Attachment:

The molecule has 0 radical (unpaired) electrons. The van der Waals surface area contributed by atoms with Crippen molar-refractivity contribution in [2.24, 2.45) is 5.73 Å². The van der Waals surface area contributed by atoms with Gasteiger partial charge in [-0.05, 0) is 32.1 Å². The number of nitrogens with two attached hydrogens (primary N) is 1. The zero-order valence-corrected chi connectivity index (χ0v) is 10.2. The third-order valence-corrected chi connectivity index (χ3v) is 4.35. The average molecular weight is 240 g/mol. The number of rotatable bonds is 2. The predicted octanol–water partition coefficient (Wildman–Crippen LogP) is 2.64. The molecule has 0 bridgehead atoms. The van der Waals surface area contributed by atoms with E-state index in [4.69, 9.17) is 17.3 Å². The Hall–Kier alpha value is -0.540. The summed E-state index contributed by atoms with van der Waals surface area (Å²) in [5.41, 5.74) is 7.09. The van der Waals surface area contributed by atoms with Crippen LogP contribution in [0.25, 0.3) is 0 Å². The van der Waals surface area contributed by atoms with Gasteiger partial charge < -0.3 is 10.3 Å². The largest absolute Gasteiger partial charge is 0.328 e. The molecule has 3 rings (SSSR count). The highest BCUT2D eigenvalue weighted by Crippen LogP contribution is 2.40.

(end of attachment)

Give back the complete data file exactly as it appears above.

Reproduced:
The molecule has 0 radical (unpaired) electrons. The van der Waals surface area contributed by atoms with Crippen molar-refractivity contribution in [2.24, 2.45) is 5.73 Å². The van der Waals surface area contributed by atoms with Gasteiger partial charge in [-0.05, 0) is 32.1 Å². The number of nitrogens with two attached hydrogens (primary N) is 1. The zero-order valence-corrected chi connectivity index (χ0v) is 10.2. The third-order valence-corrected chi connectivity index (χ3v) is 4.35. The average molecular weight is 240 g/mol. The number of rotatable bonds is 2. The predicted octanol–water partition coefficient (Wildman–Crippen LogP) is 2.64. The molecule has 0 bridgehead atoms. The van der Waals surface area contributed by atoms with E-state index in [4.69, 9.17) is 17.3 Å². The Hall–Kier alpha value is -0.540. The summed E-state index contributed by atoms with van der Waals surface area (Å²) in [5.41, 5.74) is 7.09. The van der Waals surface area contributed by atoms with Crippen LogP contribution in [0.25, 0.3) is 0 Å². The van der Waals surface area contributed by atoms with Gasteiger partial charge < -0.3 is 10.3 Å². The largest absolute Gasteiger partial charge is 0.328 e. The molecule has 3 rings (SSSR count). The highest BCUT2D eigenvalue weighted by Crippen LogP contribution is 2.40.